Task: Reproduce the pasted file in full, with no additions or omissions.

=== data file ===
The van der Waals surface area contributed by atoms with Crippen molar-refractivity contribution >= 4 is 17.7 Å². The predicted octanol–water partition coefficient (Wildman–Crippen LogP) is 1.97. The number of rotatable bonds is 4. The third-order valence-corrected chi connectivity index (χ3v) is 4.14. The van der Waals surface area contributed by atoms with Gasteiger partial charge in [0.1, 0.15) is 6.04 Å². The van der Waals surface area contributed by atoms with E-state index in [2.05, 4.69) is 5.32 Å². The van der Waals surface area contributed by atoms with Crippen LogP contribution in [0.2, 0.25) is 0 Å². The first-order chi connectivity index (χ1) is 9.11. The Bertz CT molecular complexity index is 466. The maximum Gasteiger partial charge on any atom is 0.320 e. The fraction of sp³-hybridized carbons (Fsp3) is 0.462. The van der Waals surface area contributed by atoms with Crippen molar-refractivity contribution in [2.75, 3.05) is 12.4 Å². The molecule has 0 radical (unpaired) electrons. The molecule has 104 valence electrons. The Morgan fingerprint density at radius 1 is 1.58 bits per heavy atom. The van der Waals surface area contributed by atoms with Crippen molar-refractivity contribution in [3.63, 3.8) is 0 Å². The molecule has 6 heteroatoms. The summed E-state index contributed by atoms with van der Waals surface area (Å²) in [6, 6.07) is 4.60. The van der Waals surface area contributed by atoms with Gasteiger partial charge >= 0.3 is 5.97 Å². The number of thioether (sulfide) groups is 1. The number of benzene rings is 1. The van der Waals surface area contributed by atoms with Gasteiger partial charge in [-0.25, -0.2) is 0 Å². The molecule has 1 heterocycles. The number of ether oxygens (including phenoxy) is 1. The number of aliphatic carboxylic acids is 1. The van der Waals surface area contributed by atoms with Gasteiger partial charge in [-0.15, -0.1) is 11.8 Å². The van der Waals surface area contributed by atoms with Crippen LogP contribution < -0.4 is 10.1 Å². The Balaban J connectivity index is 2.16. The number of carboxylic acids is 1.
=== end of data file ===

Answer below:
The van der Waals surface area contributed by atoms with Crippen molar-refractivity contribution >= 4 is 17.7 Å². The predicted octanol–water partition coefficient (Wildman–Crippen LogP) is 1.97. The number of rotatable bonds is 4. The third-order valence-corrected chi connectivity index (χ3v) is 4.14. The van der Waals surface area contributed by atoms with Gasteiger partial charge in [0.1, 0.15) is 6.04 Å². The van der Waals surface area contributed by atoms with E-state index in [2.05, 4.69) is 5.32 Å². The van der Waals surface area contributed by atoms with Crippen LogP contribution in [0.2, 0.25) is 0 Å². The first-order chi connectivity index (χ1) is 9.11. The Bertz CT molecular complexity index is 466. The maximum Gasteiger partial charge on any atom is 0.320 e. The fraction of sp³-hybridized carbons (Fsp3) is 0.462. The van der Waals surface area contributed by atoms with Crippen molar-refractivity contribution in [2.75, 3.05) is 12.4 Å². The molecule has 0 radical (unpaired) electrons. The molecule has 104 valence electrons. The Morgan fingerprint density at radius 1 is 1.58 bits per heavy atom. The van der Waals surface area contributed by atoms with Crippen molar-refractivity contribution in [3.63, 3.8) is 0 Å². The molecule has 6 heteroatoms. The summed E-state index contributed by atoms with van der Waals surface area (Å²) in [6, 6.07) is 4.60. The van der Waals surface area contributed by atoms with Gasteiger partial charge >= 0.3 is 5.97 Å². The number of thioether (sulfide) groups is 1. The number of benzene rings is 1. The van der Waals surface area contributed by atoms with Gasteiger partial charge in [-0.25, -0.2) is 0 Å². The molecule has 1 heterocycles. The number of ether oxygens (including phenoxy) is 1. The number of aliphatic carboxylic acids is 1. The van der Waals surface area contributed by atoms with Gasteiger partial charge in [-0.15, -0.1) is 11.8 Å². The van der Waals surface area contributed by atoms with Crippen LogP contribution < -0.4 is 10.1 Å². The Balaban J connectivity index is 2.16. The number of carboxylic acids is 1.